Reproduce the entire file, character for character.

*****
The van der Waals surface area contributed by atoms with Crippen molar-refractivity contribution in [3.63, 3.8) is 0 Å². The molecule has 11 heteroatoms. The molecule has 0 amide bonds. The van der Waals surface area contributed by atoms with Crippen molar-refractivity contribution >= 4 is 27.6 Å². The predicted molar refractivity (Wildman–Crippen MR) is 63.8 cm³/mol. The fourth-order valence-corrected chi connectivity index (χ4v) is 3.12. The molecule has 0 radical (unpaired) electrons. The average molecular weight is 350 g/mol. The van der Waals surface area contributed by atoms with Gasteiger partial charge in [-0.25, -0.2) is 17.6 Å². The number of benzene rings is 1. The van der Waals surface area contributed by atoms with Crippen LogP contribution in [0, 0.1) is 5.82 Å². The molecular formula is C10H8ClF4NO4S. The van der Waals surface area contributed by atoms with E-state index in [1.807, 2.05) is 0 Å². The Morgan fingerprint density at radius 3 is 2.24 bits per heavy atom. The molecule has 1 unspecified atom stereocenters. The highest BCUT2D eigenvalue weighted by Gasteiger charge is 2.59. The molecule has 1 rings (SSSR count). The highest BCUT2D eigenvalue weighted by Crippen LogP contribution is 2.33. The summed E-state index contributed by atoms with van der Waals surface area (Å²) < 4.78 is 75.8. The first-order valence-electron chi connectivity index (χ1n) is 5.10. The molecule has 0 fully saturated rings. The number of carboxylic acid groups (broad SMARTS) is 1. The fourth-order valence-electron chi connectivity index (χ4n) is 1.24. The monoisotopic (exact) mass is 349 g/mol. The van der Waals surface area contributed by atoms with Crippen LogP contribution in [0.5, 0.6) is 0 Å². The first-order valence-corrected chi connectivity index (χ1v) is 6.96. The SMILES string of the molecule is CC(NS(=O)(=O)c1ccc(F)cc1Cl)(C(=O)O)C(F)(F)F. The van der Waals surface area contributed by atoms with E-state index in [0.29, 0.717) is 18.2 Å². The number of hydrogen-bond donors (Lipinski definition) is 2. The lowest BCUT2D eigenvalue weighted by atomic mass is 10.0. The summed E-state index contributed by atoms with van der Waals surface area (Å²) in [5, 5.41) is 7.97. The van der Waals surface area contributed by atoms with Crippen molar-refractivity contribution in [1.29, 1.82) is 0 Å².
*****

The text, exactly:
The van der Waals surface area contributed by atoms with Crippen molar-refractivity contribution in [3.63, 3.8) is 0 Å². The molecule has 11 heteroatoms. The molecule has 0 amide bonds. The van der Waals surface area contributed by atoms with Crippen molar-refractivity contribution >= 4 is 27.6 Å². The predicted molar refractivity (Wildman–Crippen MR) is 63.8 cm³/mol. The fourth-order valence-corrected chi connectivity index (χ4v) is 3.12. The molecule has 0 radical (unpaired) electrons. The average molecular weight is 350 g/mol. The van der Waals surface area contributed by atoms with Gasteiger partial charge in [-0.25, -0.2) is 17.6 Å². The number of benzene rings is 1. The van der Waals surface area contributed by atoms with Crippen LogP contribution in [0, 0.1) is 5.82 Å². The molecular formula is C10H8ClF4NO4S. The van der Waals surface area contributed by atoms with E-state index in [1.807, 2.05) is 0 Å². The Morgan fingerprint density at radius 3 is 2.24 bits per heavy atom. The molecule has 1 unspecified atom stereocenters. The highest BCUT2D eigenvalue weighted by Gasteiger charge is 2.59. The molecule has 1 rings (SSSR count). The highest BCUT2D eigenvalue weighted by Crippen LogP contribution is 2.33. The summed E-state index contributed by atoms with van der Waals surface area (Å²) < 4.78 is 75.8. The first-order valence-electron chi connectivity index (χ1n) is 5.10. The molecule has 0 fully saturated rings. The number of carboxylic acid groups (broad SMARTS) is 1. The fourth-order valence-electron chi connectivity index (χ4n) is 1.24. The monoisotopic (exact) mass is 349 g/mol. The van der Waals surface area contributed by atoms with Crippen LogP contribution in [0.5, 0.6) is 0 Å². The first-order valence-corrected chi connectivity index (χ1v) is 6.96. The SMILES string of the molecule is CC(NS(=O)(=O)c1ccc(F)cc1Cl)(C(=O)O)C(F)(F)F. The van der Waals surface area contributed by atoms with E-state index in [0.29, 0.717) is 18.2 Å². The number of hydrogen-bond donors (Lipinski definition) is 2. The lowest BCUT2D eigenvalue weighted by atomic mass is 10.0. The summed E-state index contributed by atoms with van der Waals surface area (Å²) in [5, 5.41) is 7.97. The van der Waals surface area contributed by atoms with Crippen molar-refractivity contribution in [1.29, 1.82) is 0 Å².